path = 'data/imagenet/train/' gen = image.ImageDataGenerator() batches = gen.flow_from_directory(path, target_size=(224,224), class_mode='categorical', shuffle=False, batch_size=128) sum = np.array([0.0, 0.0, 0.0]); count = 0 for imgs, labels in batches: sum += np.sum(imgs, axis=(0, 2, 3)) print '%d/%d - %0.2f%%' % (count, batches.nb_sample, 100.0*count/batches.nb_sample), "\r", count += imgs.shape # if we've done one pass we should break out - otherwise infinite loop if count >= batches.nb_sample: break avg = sum/(count*224*224) print avg # imagenet full dataset: [123.68, 116.779, 103.939] # validation set: [ 120.6110427 114.79335459 102.28766471] # I got: [ 122.6778 116.6522 103.9997] # 2nd time: [ 122.6778 116.6522 103.9997]
It was using a previous version of Keras, so the parameters might be different.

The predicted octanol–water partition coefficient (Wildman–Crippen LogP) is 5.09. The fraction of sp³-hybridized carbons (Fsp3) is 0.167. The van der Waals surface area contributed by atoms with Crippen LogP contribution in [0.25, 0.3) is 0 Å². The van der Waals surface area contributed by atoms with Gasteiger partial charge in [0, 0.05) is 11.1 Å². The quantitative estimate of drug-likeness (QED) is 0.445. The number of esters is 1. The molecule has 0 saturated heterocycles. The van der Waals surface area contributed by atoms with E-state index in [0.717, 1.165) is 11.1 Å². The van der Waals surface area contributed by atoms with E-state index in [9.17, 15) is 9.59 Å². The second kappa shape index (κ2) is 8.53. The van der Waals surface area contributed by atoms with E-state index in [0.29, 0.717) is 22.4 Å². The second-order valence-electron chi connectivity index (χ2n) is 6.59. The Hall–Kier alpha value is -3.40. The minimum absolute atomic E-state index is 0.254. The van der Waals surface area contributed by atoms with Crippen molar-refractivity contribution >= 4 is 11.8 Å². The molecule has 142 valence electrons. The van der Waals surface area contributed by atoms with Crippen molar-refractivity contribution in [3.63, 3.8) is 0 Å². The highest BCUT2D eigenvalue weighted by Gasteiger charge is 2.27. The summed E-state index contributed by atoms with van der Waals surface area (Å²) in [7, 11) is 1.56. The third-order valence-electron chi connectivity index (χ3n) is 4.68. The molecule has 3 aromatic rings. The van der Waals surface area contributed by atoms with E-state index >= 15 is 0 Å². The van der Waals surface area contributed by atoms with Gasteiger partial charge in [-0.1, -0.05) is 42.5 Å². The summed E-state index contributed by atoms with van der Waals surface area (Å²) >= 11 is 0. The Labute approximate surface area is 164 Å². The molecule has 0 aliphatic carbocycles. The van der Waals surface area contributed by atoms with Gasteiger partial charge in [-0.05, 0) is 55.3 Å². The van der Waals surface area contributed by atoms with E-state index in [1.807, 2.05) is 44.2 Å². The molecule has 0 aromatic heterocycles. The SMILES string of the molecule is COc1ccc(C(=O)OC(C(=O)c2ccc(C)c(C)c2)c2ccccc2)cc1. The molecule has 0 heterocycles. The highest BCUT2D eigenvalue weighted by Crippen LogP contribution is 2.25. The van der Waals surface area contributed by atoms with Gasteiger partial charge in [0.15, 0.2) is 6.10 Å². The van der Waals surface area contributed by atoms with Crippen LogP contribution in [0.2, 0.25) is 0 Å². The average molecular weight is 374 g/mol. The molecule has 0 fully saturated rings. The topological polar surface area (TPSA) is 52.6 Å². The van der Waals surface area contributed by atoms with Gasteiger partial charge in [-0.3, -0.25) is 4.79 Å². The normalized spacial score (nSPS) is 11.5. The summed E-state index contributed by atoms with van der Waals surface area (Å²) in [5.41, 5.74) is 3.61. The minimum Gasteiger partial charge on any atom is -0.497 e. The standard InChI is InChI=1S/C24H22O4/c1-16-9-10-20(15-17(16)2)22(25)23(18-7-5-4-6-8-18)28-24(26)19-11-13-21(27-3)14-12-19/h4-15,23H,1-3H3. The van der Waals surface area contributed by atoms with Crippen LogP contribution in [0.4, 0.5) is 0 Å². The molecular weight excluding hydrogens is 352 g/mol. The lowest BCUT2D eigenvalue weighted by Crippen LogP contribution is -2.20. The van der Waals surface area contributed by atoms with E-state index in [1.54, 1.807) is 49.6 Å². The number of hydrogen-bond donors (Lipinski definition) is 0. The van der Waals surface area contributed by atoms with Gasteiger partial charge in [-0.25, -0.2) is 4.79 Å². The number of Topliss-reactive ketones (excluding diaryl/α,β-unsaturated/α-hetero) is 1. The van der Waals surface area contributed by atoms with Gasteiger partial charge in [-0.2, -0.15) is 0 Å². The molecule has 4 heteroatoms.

I used a batch size of 128. Though, use the largest that can fit in your RAM and experiment.
Hope that helps.
FWIW, I downloaded imagenet from this URL
You’ll probably need to accept the terms of service though before downloading it.
Can you please explain why axis is (0,2,3) in this line “sum += np.sum(imgs, axis=(0, 2, 3))” ?
It’s been a while since I’ve written this code. But my recollection is that the
ImageDataGenerator will (with
theano as the backend) return the image data as
(samples, channels, height, width) - ie.
We want to do the sum over the whole batch, and have the total across the channels. Thus the summation will be across the samples (batch size), height and width, which are axes 0, 2 and 3.
It will be different for
tensorflow as your backend though, as that is
(samples, height, width, channels) - ie.
But try running the code across a small number of images in a notebook and have a play with summing across different axes to get a better understanding. I must admit, I often just play with the axes until the output makes sense!